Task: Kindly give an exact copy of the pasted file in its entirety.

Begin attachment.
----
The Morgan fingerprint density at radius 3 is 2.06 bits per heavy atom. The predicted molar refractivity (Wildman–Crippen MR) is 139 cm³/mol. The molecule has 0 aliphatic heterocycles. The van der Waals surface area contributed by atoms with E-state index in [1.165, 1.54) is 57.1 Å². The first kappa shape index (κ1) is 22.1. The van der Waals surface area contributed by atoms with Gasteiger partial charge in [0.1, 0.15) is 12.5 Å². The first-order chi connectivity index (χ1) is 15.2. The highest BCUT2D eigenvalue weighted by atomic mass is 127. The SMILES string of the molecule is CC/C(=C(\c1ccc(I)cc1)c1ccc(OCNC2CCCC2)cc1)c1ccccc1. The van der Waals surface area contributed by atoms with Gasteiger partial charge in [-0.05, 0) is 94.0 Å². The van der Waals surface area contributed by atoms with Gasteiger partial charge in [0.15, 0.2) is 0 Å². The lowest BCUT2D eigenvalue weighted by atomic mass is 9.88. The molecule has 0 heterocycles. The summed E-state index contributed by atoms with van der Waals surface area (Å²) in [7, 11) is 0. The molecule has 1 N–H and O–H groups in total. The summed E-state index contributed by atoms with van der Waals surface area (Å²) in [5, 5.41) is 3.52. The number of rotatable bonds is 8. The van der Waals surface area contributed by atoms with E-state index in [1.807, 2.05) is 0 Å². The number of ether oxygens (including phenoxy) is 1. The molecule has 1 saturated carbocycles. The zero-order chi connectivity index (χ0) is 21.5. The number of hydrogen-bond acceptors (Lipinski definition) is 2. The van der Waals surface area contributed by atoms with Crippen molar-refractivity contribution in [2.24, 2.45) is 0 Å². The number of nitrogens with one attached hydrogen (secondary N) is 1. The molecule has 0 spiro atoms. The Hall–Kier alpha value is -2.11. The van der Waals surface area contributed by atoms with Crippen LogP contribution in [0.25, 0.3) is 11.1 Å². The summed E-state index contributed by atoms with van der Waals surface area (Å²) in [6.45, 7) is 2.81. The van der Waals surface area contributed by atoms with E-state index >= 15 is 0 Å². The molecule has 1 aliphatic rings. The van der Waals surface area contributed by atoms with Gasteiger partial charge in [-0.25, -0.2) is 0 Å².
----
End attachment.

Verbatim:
The Morgan fingerprint density at radius 3 is 2.06 bits per heavy atom. The predicted molar refractivity (Wildman–Crippen MR) is 139 cm³/mol. The molecule has 0 aliphatic heterocycles. The van der Waals surface area contributed by atoms with E-state index in [1.165, 1.54) is 57.1 Å². The first kappa shape index (κ1) is 22.1. The van der Waals surface area contributed by atoms with Gasteiger partial charge in [0.1, 0.15) is 12.5 Å². The first-order chi connectivity index (χ1) is 15.2. The highest BCUT2D eigenvalue weighted by atomic mass is 127. The SMILES string of the molecule is CC/C(=C(\c1ccc(I)cc1)c1ccc(OCNC2CCCC2)cc1)c1ccccc1. The van der Waals surface area contributed by atoms with Gasteiger partial charge in [-0.05, 0) is 94.0 Å². The van der Waals surface area contributed by atoms with Gasteiger partial charge in [0.15, 0.2) is 0 Å². The lowest BCUT2D eigenvalue weighted by atomic mass is 9.88. The molecule has 0 heterocycles. The summed E-state index contributed by atoms with van der Waals surface area (Å²) in [7, 11) is 0. The molecule has 1 N–H and O–H groups in total. The summed E-state index contributed by atoms with van der Waals surface area (Å²) in [5, 5.41) is 3.52. The number of rotatable bonds is 8. The van der Waals surface area contributed by atoms with E-state index in [1.807, 2.05) is 0 Å². The number of ether oxygens (including phenoxy) is 1. The molecule has 1 saturated carbocycles. The zero-order chi connectivity index (χ0) is 21.5. The number of hydrogen-bond acceptors (Lipinski definition) is 2. The van der Waals surface area contributed by atoms with Crippen molar-refractivity contribution in [2.24, 2.45) is 0 Å². The number of nitrogens with one attached hydrogen (secondary N) is 1. The molecule has 0 spiro atoms. The Hall–Kier alpha value is -2.11. The van der Waals surface area contributed by atoms with Crippen LogP contribution in [0.25, 0.3) is 11.1 Å². The summed E-state index contributed by atoms with van der Waals surface area (Å²) in [6.45, 7) is 2.81. The van der Waals surface area contributed by atoms with E-state index >= 15 is 0 Å². The molecule has 1 aliphatic rings. The van der Waals surface area contributed by atoms with Gasteiger partial charge in [-0.25, -0.2) is 0 Å².